Marie Davidson Talks Touring, Psychology And The Power Of Not Caring
Since the release of Adieux Au Dancefloor in 2016, Marie Davidson has seen her profile rise exponentially. More recently, a tour with her most notable side project, Essaie Pas, has seen her repeat the international touring process with little time for rest.
The artist has channeled her witty observations of juggling club acts into her forthcoming full-length, Working Class Woman. The release is surprising in its forthright and hilarious investigations of being a touring musician, and it’s all the more unanticipated for being released on Ninja Tune—a label not noted for its association with icy-cold electronics. We sat down with the French-Canadian to talk about the forthcoming release, her new life touring and her own shrewd psycho-analysis.
You played at Sameheads’ New Dance Fantasy party last year, and you arrived at the moment when I was playing your track “Naive To The Bone”. You came over to tell me it was your track, which I thought was pretty funny!
Oh that was you! Yes I totally remember. Nice to meet you again!
How did the new record on Ninja Tune come about?
I wouldn’t know how to answer this question. I guess they saw me perform and they liked the previous record. You would need to ask them! My job is to make the music. They came up to me and made a proposal, which I got really enthusiastic about and said yes to. I didn’t really think about it, to be honest. I just thought, “Why not?” I wanted to try a different thing, and for me Ninja Tune is great. I have to be honest—I don’t really follow labels. I’m not a fan of the music “industry.” I see it as a different thing to being an artist or being a producer and making music. I care about artists—I follow artists, you know? But I don’t really follow labels. I knew Ninja Tune, though, because they’ve put out great records and I was really enthusiastic to work with them, but I don’t know them well.
It’s quite a change moving from Cititrax to Ninja Tune since the music they release is stylistically very different. Did you already have music you were looking to put out on the label?
I was not looking for a release actually, but I did already have new music. By the time a record comes out it’s been at least a few months—usually a year—since I’ve done that record. So I usually have new tracks and things I like to play live to keep it exciting for myself. In addition to the new songs I was performing live, I also have another show, a multimedia show which is a mix of theatre and sound pieces.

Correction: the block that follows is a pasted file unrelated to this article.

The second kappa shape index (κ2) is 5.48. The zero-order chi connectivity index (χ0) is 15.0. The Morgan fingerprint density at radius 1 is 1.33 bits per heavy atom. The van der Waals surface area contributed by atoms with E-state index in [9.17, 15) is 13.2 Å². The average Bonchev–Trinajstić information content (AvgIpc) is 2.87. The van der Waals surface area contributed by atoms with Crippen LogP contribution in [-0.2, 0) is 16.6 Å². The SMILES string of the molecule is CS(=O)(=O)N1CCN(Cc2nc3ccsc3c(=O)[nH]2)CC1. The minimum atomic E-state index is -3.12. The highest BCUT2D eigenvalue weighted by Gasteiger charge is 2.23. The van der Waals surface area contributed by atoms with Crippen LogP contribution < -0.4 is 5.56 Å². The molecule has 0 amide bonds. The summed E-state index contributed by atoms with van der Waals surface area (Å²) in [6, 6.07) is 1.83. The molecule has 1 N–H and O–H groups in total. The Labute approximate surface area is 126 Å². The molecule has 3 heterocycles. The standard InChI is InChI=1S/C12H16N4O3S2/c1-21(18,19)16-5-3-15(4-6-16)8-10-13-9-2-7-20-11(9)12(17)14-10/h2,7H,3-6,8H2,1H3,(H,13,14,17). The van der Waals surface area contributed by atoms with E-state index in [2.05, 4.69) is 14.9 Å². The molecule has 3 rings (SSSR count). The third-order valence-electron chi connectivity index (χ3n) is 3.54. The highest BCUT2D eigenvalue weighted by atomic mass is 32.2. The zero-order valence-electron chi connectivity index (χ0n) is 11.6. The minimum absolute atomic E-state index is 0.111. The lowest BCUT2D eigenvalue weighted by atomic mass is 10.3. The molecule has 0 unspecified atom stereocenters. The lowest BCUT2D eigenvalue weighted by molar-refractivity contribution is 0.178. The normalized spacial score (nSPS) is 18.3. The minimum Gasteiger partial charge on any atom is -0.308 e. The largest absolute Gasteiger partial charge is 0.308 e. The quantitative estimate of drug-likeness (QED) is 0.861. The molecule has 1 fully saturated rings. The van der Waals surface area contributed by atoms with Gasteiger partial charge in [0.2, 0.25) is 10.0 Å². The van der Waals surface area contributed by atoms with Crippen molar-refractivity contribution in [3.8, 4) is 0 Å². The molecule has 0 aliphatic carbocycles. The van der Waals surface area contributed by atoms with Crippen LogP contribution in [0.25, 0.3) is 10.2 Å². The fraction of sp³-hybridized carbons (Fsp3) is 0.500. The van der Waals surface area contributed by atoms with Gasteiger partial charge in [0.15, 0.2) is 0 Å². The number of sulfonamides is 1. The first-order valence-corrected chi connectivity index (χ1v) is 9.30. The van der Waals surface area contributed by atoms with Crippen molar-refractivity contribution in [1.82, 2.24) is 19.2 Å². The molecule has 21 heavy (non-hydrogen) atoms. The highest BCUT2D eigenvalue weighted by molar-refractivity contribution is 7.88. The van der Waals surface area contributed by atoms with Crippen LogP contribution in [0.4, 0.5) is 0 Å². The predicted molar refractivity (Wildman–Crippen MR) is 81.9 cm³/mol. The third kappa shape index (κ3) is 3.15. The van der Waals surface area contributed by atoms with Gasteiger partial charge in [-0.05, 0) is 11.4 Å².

This is Bullshit Threshold, right?
Yes exactly. I do this with two guys from Montreal who do live visual synthesis and video processing. I have a lot of material from that show and then some new dancier tracks that I was playing live. So it was actually really easy when they approached. I met them after my show at Sonar. At the time I was still living in Berlin, and I asked myself if I could actually do this record. It was exciting, but the question was whether I had the material. So I sat down and wrote down all the tracks I had on a piece of paper, and I had like 12. I then had to wait until January to go to the studio to finish the record. Not all the tracks made the album but it did happen very naturally, I have to say.
Do you find that when you are on the road it makes the process of making new music easier, or harder? Or does it make the process a different one?
It makes it different for sure. I used to compose, make the record and then tour. This one was the opposite. I made the tracks and then played them while touring, and I must say it makes it easier, it really does. Also, the album itself is based on the life of a working musician. So it helped to have so much time to reflect on all of this on the plane, at the airport, in transit, at the soundcheck. I tour mostly solo, so I really had a lot of time to think about what I wanted to say. Having said that, I would not tour that much again. It was really hard. It helped the creative process, but I wouldn’t do it again!
What is it that you find hard? The frequency of performing, getting tired of performing the material?